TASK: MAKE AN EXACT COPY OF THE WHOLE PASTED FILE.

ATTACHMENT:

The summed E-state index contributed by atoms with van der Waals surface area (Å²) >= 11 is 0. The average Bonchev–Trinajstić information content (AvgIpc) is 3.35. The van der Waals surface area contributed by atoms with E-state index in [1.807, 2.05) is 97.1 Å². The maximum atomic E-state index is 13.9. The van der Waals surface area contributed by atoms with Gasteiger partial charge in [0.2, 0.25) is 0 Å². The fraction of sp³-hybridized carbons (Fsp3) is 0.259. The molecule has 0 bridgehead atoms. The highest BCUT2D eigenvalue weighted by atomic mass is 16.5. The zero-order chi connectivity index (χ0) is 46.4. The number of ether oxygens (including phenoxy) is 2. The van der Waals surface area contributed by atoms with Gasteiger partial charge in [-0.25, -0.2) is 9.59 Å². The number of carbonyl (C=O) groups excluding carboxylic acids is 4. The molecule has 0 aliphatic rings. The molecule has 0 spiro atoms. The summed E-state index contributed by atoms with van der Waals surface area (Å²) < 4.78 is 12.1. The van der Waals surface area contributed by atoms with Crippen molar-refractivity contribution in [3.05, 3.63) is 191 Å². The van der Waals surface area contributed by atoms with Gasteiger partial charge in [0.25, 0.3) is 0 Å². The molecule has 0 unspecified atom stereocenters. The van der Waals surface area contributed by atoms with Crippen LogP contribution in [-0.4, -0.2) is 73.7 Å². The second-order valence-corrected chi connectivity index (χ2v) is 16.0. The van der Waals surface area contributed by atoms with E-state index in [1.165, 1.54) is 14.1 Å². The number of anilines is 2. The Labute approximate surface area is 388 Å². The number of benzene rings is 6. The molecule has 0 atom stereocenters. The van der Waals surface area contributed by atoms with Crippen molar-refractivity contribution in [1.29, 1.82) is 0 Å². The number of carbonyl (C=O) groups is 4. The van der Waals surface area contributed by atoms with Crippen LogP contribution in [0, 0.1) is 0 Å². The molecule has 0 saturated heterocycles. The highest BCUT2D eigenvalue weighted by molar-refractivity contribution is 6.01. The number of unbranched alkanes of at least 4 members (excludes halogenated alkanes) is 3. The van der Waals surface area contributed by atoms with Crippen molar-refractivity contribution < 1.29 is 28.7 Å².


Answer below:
The summed E-state index contributed by atoms with van der Waals surface area (Å²) >= 11 is 0. The average Bonchev–Trinajstić information content (AvgIpc) is 3.35. The van der Waals surface area contributed by atoms with E-state index in [1.807, 2.05) is 97.1 Å². The maximum atomic E-state index is 13.9. The van der Waals surface area contributed by atoms with Gasteiger partial charge in [0.2, 0.25) is 0 Å². The fraction of sp³-hybridized carbons (Fsp3) is 0.259. The molecule has 0 bridgehead atoms. The highest BCUT2D eigenvalue weighted by atomic mass is 16.5. The zero-order chi connectivity index (χ0) is 46.4. The number of ether oxygens (including phenoxy) is 2. The van der Waals surface area contributed by atoms with Gasteiger partial charge in [-0.25, -0.2) is 9.59 Å². The number of carbonyl (C=O) groups excluding carboxylic acids is 4. The molecule has 0 aliphatic rings. The molecule has 0 spiro atoms. The summed E-state index contributed by atoms with van der Waals surface area (Å²) < 4.78 is 12.1. The van der Waals surface area contributed by atoms with Crippen molar-refractivity contribution in [3.05, 3.63) is 191 Å². The van der Waals surface area contributed by atoms with Gasteiger partial charge in [0.25, 0.3) is 0 Å². The molecule has 0 unspecified atom stereocenters. The van der Waals surface area contributed by atoms with Crippen LogP contribution in [-0.4, -0.2) is 73.7 Å². The second-order valence-corrected chi connectivity index (χ2v) is 16.0. The van der Waals surface area contributed by atoms with E-state index in [1.165, 1.54) is 14.1 Å². The number of anilines is 2. The Labute approximate surface area is 388 Å². The number of benzene rings is 6. The molecule has 0 atom stereocenters. The van der Waals surface area contributed by atoms with Crippen molar-refractivity contribution in [1.29, 1.82) is 0 Å². The number of carbonyl (C=O) groups is 4. The van der Waals surface area contributed by atoms with Crippen LogP contribution in [0, 0.1) is 0 Å². The molecule has 0 saturated heterocycles. The highest BCUT2D eigenvalue weighted by molar-refractivity contribution is 6.01. The number of unbranched alkanes of at least 4 members (excludes halogenated alkanes) is 3. The van der Waals surface area contributed by atoms with Crippen molar-refractivity contribution < 1.29 is 28.7 Å².